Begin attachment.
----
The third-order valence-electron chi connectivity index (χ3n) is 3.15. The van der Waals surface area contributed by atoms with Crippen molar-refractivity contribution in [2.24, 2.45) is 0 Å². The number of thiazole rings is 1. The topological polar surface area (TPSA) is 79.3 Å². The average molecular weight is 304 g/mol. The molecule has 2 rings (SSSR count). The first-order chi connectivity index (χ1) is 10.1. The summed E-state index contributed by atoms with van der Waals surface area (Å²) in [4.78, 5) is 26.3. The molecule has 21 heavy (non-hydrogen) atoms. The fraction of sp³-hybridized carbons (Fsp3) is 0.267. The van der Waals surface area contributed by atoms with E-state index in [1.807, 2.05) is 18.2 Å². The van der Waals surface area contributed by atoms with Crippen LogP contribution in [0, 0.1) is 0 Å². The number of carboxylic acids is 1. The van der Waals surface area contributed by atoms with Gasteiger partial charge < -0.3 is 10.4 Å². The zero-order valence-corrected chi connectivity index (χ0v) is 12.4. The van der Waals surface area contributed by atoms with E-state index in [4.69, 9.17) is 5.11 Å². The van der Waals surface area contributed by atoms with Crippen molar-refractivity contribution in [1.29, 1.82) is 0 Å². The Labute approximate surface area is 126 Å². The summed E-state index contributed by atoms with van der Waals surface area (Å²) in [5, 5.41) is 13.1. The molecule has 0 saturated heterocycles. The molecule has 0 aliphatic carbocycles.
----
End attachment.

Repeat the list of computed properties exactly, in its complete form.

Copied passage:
The third-order valence-electron chi connectivity index (χ3n) is 3.15. The van der Waals surface area contributed by atoms with Crippen molar-refractivity contribution in [2.24, 2.45) is 0 Å². The number of thiazole rings is 1. The topological polar surface area (TPSA) is 79.3 Å². The average molecular weight is 304 g/mol. The molecule has 2 rings (SSSR count). The first-order chi connectivity index (χ1) is 10.1. The summed E-state index contributed by atoms with van der Waals surface area (Å²) in [4.78, 5) is 26.3. The molecule has 21 heavy (non-hydrogen) atoms. The fraction of sp³-hybridized carbons (Fsp3) is 0.267. The van der Waals surface area contributed by atoms with E-state index in [1.807, 2.05) is 18.2 Å². The van der Waals surface area contributed by atoms with Crippen LogP contribution in [0, 0.1) is 0 Å². The number of carboxylic acids is 1. The van der Waals surface area contributed by atoms with Gasteiger partial charge < -0.3 is 10.4 Å². The zero-order valence-corrected chi connectivity index (χ0v) is 12.4. The van der Waals surface area contributed by atoms with E-state index in [4.69, 9.17) is 5.11 Å². The van der Waals surface area contributed by atoms with Crippen molar-refractivity contribution in [1.29, 1.82) is 0 Å². The Labute approximate surface area is 126 Å². The summed E-state index contributed by atoms with van der Waals surface area (Å²) in [5, 5.41) is 13.1. The molecule has 0 saturated heterocycles. The molecule has 0 aliphatic carbocycles.